According to India's 2011 census, 89 percent of the nation's rural population lives in households that lack toilets. This absence of proper sanitation presents public health challenges and affects Indian women disproportionately.
Our finding that the rate of major obstetrical complications varies markedly across US hospitals should prompt clinicians and policy makers to develop comprehensive quality metrics for obstetrical care and focus on improving obstetrical outcomes.
Many think of cardiovascular disease (CVD) primarily as a male problem. But one in three adult women has some form of CVD, which has killed more American women than men every year since 1984. Cardiovascular risk assessments can help women understand their current risk and health behaviors.
Framing positive health behaviors as good or virtuous and less effective or harmful ones as bad trips most people up on a regular basis. People would do well to think of positive health behaviors—such as getting a good night's sleep or eating healthy foods—as doing what works, rather than as being virtuous.
Research suggests that setting a baseline by getting an estimate of your individual cardiovascular risk can help you see more clearly what you have at stake and what you can do to improve your chances of a long and healthy life.
An effort to address atrocities against women in the Democratic Republic of Congo has fallen short of advocates' hopes for justice. With its focus on criminal prosecution, the strategy failed to consider the weak infrastructure of the judicial system, left victims' needs unmet, and did little to address prevention.
Five steps could help reduce your risk of cardiovascular disease, especially if you track your efforts: know your risk, increase physical activity, reduce sedentary time, improve nutrition, and get enough sleep.
Women make up a majority of the U.S. population. Yet research policies and practices often treat women's health and health care as special topics or minority issues. The resulting knowledge gaps hamstring efforts to improve women's health care and outcomes even for cardiovascular disease, the leading cause of death among women.
Using a sample of 202 female college students, we examined the changes in posttraumatic stress disorder (PTSD) symptoms and general psychological symptomatology among groups of trauma-exposed and non-trauma-exposed women randomly assigned to complete 30 days of daily monitoring of traumatic symptoms and substance use behaviors using personal digital assistants (PDAs).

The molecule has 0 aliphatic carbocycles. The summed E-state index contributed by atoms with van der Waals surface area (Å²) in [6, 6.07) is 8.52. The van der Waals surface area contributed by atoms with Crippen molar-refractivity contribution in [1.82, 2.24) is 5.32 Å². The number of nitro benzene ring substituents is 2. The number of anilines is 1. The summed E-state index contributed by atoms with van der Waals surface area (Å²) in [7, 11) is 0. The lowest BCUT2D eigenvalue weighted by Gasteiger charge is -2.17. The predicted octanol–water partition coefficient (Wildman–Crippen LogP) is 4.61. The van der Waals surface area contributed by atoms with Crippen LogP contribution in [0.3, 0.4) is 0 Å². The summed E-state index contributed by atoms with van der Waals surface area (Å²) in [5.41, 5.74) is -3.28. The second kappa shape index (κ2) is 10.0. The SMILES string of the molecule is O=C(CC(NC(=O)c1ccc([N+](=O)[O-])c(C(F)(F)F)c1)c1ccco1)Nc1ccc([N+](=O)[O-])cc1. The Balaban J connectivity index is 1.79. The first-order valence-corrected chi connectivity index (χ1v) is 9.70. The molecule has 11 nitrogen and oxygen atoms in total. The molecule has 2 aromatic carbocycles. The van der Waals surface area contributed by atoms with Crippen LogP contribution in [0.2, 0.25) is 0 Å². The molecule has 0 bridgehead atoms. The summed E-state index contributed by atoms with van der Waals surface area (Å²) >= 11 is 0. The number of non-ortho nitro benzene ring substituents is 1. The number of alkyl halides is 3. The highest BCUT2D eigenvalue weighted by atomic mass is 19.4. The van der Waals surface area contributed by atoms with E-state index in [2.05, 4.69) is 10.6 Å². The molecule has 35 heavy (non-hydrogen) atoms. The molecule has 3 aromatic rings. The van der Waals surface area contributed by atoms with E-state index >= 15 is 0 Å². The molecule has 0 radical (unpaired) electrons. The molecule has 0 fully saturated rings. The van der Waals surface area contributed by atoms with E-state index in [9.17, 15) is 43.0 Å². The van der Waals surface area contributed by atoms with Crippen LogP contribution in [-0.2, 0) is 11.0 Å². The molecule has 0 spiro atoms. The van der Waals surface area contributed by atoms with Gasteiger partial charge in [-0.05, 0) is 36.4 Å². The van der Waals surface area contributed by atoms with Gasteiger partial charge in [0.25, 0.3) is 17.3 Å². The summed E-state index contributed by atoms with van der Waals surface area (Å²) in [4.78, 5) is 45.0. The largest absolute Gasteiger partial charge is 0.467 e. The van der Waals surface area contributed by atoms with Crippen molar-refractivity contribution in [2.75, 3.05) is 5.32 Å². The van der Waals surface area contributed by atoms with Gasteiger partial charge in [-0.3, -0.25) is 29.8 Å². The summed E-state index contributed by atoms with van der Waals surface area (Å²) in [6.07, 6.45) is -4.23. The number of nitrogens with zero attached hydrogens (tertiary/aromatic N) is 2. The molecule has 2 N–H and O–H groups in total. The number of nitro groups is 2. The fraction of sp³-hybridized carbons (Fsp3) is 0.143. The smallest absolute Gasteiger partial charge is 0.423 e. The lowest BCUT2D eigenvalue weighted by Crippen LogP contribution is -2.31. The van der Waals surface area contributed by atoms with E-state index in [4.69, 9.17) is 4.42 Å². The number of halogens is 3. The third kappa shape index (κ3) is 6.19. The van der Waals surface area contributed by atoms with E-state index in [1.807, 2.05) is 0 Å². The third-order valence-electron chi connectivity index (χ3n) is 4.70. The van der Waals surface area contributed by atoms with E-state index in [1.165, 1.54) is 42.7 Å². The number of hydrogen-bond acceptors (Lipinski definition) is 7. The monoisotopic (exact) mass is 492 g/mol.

Until access, quality, and outcomes of care are tracked by gender, inequity in treatment will remain unmeasured and potential intervention points will remain understudied. Gender-based analysis can lay the groundwork to develop more effective decision tools and interventions, and in turn improve both women's and men's health and health care.
In many studies with a survival outcome, it is often not feasible to fully observe the primary event of interest. This often leads to heavy censoring and thus, difficulty in efficiently estimating survival or comparing survival rates between two groups.
High-quality routine care for both cardiovascular disease and diabetes is at least as relevant to women's health and survival as it is to men's. Yet evidence suggests that women continue to face gaps in even low-cost, routine aspects of care.
Friday is National Wear Red Day, when people are asked to wear red to raise awareness about the health risks women face from heart disease. Too little attention is devoted to preventing heart disease in women and improving the quality and outcomes of their care.
US-born Hispanic/Latina, Chinese, and Japanese immigrants were more likely to report sleep complaints than their first-generation ethnic counterparts, a finding largely explained by language acculturation and unmeasured factors associated with language acculturation.
The nursing home culture change movement aims to improve resident quality of life and quality of care by emphasizing the deinstitutionalization of nursing home culture and focusing on person-centered care.